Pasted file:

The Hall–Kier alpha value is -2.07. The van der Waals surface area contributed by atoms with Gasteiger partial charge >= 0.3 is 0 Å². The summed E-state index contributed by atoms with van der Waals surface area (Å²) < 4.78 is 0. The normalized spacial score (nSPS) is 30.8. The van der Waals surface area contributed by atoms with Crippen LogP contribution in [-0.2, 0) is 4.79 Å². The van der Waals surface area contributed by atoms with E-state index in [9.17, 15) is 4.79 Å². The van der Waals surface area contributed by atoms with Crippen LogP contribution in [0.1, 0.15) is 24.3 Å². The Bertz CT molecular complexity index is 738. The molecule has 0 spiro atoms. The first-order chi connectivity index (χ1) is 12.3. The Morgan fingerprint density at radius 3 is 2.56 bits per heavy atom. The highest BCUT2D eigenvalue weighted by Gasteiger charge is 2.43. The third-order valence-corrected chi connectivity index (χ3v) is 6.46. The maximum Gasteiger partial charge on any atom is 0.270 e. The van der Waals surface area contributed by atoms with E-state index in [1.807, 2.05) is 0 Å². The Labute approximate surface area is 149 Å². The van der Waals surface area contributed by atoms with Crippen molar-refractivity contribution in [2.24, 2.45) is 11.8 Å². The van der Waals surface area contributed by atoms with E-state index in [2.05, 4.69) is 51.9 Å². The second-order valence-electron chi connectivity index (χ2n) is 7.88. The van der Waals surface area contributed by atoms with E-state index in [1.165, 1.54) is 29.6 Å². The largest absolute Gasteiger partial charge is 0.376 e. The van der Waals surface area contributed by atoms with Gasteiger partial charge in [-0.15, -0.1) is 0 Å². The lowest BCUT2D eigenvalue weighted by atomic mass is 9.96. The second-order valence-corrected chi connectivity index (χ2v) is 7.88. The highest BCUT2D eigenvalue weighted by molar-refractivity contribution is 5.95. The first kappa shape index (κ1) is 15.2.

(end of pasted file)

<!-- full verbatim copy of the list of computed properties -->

The Hall–Kier alpha value is -2.07. The van der Waals surface area contributed by atoms with Gasteiger partial charge >= 0.3 is 0 Å². The summed E-state index contributed by atoms with van der Waals surface area (Å²) < 4.78 is 0. The normalized spacial score (nSPS) is 30.8. The van der Waals surface area contributed by atoms with Crippen LogP contribution in [-0.2, 0) is 4.79 Å². The van der Waals surface area contributed by atoms with E-state index in [9.17, 15) is 4.79 Å². The van der Waals surface area contributed by atoms with Crippen LogP contribution in [0.1, 0.15) is 24.3 Å². The Bertz CT molecular complexity index is 738. The molecule has 0 spiro atoms. The first-order chi connectivity index (χ1) is 12.3. The Morgan fingerprint density at radius 3 is 2.56 bits per heavy atom. The highest BCUT2D eigenvalue weighted by Gasteiger charge is 2.43. The third-order valence-corrected chi connectivity index (χ3v) is 6.46. The maximum Gasteiger partial charge on any atom is 0.270 e. The van der Waals surface area contributed by atoms with E-state index in [1.807, 2.05) is 0 Å². The Labute approximate surface area is 149 Å². The van der Waals surface area contributed by atoms with Crippen molar-refractivity contribution in [2.24, 2.45) is 11.8 Å². The van der Waals surface area contributed by atoms with E-state index in [2.05, 4.69) is 51.9 Å². The second-order valence-electron chi connectivity index (χ2n) is 7.88. The van der Waals surface area contributed by atoms with E-state index in [1.165, 1.54) is 29.6 Å². The largest absolute Gasteiger partial charge is 0.376 e. The van der Waals surface area contributed by atoms with Gasteiger partial charge in [-0.15, -0.1) is 0 Å². The lowest BCUT2D eigenvalue weighted by atomic mass is 9.96. The second-order valence-corrected chi connectivity index (χ2v) is 7.88. The highest BCUT2D eigenvalue weighted by molar-refractivity contribution is 5.95. The first kappa shape index (κ1) is 15.2.